The Maine uni is kept soaking in Maine seawater to keep it fresh. I think that adds a lot to the briny taste. just delicious.

          1. re: Yaxpac
            Lau Oct 18, 2011 07:34 AM

            yah i love the briny taste of seawater with uni. if you've ever had it like fresh out of the shell at a good place, its amazing

        2. c
          citykid426 Oct 18, 2011 09:29 AM

          The night I was there he served one kind from Japan, one from California, and one from Maine, just like someone mentioned earlier. I'm not sure if he changes this month to month, but what my husband and I had was delicious. The first two types (Japanese and Californian) were served sushi style, but the Maine uni was served in a little bowl. The chef said it doesn't taste so good if you do sushi with it, so we ate it on it's own. It was fine with me, I could have had another bowl altogether! Definitely saltier than the other two types, but worth it if you like uni and want to try something new.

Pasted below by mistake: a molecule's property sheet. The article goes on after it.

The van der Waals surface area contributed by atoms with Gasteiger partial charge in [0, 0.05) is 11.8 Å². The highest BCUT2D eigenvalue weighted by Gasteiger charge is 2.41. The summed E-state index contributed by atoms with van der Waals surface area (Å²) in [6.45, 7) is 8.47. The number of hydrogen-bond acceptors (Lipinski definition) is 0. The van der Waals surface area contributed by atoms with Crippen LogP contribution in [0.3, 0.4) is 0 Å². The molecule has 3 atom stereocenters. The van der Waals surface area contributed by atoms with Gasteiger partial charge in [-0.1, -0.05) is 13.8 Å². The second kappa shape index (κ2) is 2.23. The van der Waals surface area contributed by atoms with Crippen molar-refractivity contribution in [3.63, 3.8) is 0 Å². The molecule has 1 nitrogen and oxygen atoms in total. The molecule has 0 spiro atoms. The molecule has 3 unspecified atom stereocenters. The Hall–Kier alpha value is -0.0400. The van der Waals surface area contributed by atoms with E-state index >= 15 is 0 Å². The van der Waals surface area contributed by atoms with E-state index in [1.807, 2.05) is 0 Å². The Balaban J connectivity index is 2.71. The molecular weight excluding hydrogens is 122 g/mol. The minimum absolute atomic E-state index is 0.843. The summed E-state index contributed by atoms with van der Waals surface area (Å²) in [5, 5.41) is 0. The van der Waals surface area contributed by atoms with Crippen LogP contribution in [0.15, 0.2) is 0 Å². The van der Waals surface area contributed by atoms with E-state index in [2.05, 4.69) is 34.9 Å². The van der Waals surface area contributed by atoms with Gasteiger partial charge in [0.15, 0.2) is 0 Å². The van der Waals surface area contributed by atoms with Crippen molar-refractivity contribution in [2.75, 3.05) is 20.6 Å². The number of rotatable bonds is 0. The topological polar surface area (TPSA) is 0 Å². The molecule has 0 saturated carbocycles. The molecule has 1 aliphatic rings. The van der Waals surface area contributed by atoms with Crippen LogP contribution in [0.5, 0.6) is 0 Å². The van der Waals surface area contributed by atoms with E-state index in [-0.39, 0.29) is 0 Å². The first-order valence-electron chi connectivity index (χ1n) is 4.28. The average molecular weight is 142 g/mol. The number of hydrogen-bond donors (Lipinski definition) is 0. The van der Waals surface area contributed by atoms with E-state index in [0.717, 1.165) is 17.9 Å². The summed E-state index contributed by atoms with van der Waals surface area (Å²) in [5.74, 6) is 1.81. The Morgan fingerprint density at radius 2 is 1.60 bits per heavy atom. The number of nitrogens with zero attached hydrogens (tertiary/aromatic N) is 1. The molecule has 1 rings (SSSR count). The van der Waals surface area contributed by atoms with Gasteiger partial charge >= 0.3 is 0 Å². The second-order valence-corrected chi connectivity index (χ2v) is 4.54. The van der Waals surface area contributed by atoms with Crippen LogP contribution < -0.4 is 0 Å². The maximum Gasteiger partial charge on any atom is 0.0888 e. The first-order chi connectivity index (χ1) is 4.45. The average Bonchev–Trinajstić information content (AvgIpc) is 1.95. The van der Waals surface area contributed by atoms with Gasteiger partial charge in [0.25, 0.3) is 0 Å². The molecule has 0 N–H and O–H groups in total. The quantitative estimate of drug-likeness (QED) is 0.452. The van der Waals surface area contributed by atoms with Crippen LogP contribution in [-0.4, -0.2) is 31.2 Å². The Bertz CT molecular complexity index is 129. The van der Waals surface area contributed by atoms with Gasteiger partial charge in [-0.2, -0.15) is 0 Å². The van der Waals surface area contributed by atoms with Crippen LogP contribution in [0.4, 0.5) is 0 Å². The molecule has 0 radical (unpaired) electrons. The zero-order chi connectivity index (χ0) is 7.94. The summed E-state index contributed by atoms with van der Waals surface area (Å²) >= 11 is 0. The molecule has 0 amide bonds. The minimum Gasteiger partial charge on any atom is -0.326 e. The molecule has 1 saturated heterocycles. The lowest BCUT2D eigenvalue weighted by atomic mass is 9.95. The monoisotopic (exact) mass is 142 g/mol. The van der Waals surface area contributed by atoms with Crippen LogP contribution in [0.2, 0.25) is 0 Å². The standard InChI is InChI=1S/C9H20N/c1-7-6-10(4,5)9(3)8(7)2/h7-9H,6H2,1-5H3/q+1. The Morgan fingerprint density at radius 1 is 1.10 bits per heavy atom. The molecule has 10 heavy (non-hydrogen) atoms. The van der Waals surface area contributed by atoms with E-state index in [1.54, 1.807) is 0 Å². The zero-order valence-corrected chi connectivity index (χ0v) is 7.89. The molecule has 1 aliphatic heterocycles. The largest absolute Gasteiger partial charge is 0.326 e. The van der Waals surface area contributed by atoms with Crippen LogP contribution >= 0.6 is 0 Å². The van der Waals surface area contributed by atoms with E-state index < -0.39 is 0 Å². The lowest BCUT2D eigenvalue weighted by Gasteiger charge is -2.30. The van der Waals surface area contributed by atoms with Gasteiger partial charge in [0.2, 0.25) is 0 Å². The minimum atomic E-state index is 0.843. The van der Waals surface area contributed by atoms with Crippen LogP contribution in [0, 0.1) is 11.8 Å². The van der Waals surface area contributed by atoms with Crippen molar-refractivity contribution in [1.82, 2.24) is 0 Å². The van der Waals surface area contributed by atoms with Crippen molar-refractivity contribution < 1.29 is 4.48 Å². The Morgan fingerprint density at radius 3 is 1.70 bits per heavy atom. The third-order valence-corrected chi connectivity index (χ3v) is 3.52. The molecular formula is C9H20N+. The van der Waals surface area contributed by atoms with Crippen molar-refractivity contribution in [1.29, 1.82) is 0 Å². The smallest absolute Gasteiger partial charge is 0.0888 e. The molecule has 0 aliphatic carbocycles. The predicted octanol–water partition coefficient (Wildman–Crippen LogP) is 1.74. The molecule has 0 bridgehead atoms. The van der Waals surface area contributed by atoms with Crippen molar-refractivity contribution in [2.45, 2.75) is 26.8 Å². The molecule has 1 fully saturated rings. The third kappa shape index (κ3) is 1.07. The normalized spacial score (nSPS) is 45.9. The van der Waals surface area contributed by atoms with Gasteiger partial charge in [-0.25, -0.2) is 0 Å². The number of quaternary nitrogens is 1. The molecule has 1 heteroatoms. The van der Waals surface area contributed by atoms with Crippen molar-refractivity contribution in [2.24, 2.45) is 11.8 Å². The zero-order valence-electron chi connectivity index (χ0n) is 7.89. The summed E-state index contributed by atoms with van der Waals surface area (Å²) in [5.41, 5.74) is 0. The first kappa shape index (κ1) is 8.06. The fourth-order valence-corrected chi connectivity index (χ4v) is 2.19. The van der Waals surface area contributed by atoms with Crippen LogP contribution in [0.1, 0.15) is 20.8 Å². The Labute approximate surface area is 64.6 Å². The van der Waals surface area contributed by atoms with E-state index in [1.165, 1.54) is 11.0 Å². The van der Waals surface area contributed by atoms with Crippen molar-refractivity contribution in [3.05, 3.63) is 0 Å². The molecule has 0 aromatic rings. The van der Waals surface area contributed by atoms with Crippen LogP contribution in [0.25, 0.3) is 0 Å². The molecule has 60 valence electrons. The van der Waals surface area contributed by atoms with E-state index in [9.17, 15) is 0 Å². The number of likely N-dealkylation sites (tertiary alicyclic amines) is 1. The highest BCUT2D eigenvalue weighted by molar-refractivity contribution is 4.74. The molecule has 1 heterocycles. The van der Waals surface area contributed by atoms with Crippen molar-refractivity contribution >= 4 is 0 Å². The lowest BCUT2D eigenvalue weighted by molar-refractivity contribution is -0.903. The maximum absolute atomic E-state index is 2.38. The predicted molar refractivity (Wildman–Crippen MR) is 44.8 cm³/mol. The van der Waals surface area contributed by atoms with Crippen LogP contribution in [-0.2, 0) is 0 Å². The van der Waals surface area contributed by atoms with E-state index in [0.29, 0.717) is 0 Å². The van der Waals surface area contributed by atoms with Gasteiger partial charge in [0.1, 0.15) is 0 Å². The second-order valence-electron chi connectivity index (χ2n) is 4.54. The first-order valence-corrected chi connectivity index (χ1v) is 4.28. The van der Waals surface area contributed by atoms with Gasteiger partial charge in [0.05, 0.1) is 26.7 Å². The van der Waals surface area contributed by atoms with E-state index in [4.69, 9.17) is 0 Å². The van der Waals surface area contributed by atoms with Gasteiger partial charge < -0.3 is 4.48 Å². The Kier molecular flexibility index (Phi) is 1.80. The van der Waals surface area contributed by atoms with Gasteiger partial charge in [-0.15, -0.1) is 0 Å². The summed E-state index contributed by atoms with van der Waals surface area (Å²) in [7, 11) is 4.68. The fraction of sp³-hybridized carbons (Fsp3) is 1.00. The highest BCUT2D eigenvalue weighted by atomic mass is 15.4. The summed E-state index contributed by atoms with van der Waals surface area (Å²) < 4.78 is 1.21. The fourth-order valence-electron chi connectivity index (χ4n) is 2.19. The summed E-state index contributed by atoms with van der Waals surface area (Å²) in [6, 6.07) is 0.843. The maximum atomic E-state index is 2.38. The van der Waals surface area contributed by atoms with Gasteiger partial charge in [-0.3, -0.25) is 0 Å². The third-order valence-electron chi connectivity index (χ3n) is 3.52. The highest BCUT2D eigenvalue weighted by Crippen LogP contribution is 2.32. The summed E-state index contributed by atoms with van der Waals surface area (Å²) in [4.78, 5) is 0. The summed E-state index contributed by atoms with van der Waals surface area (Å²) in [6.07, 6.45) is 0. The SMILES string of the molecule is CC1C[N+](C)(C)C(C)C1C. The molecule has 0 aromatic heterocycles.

5 Replies
          1. re: citykid426
            Lau Oct 18, 2011 09:47 AM

            he usually serves one piece like that and he usually has two or maybe three types of uni. It's usually one from santa barbara (santa barbara is always my favorite uni as its creamier) and one from japan (still good, but less creamy and a stronger flavor)

            1. re: citykid426
              citykid426 Oct 18, 2011 09:48 AM

              Oh I almost forgot! Masato gave us the "fish and chip" toward the end of the meal, which was the skeleton of some little fish he smoked that day. It was delish. It reminded me of a really salty potato chip.

              1. re: citykid426
                Lau Oct 18, 2011 09:56 AM

                were the bones fried? how did he prepare the bones?

                1. re: Lau
                  citykid426 Oct 19, 2011 08:37 AM

                  I think they were either fried or smoked. He sprinkled salt on top. I can ask the next time I go, which will probably be soon...

                  1. re: citykid426
                    Lau Oct 19, 2011 08:43 AM

                    yah usually they fry the bones, its really good if you do it right

            2. s
              ssl5b Oct 30, 2011 09:00 PM

              Thought you guys would be interested...